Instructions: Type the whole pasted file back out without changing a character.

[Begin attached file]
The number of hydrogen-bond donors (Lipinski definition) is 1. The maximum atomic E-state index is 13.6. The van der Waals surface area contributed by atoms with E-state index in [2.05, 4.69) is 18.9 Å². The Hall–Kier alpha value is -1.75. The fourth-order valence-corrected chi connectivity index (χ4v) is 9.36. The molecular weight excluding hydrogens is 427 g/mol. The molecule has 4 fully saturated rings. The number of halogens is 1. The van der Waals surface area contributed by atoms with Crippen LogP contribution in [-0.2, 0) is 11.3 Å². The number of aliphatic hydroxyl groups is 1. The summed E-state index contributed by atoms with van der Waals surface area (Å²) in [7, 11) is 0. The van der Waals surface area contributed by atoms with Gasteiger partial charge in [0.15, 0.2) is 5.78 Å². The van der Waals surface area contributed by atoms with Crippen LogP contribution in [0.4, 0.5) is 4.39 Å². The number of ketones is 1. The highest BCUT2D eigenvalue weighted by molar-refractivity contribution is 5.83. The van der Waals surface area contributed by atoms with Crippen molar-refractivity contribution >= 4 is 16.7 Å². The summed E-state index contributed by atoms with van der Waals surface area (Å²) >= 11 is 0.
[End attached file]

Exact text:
The number of hydrogen-bond donors (Lipinski definition) is 1. The maximum atomic E-state index is 13.6. The van der Waals surface area contributed by atoms with E-state index in [2.05, 4.69) is 18.9 Å². The Hall–Kier alpha value is -1.75. The fourth-order valence-corrected chi connectivity index (χ4v) is 9.36. The molecular weight excluding hydrogens is 427 g/mol. The molecule has 4 fully saturated rings. The number of halogens is 1. The van der Waals surface area contributed by atoms with Crippen LogP contribution in [-0.2, 0) is 11.3 Å². The number of aliphatic hydroxyl groups is 1. The summed E-state index contributed by atoms with van der Waals surface area (Å²) in [7, 11) is 0. The van der Waals surface area contributed by atoms with Gasteiger partial charge in [0.15, 0.2) is 5.78 Å². The van der Waals surface area contributed by atoms with Crippen LogP contribution in [0.4, 0.5) is 4.39 Å². The number of ketones is 1. The highest BCUT2D eigenvalue weighted by molar-refractivity contribution is 5.83. The van der Waals surface area contributed by atoms with Crippen molar-refractivity contribution >= 4 is 16.7 Å². The summed E-state index contributed by atoms with van der Waals surface area (Å²) >= 11 is 0.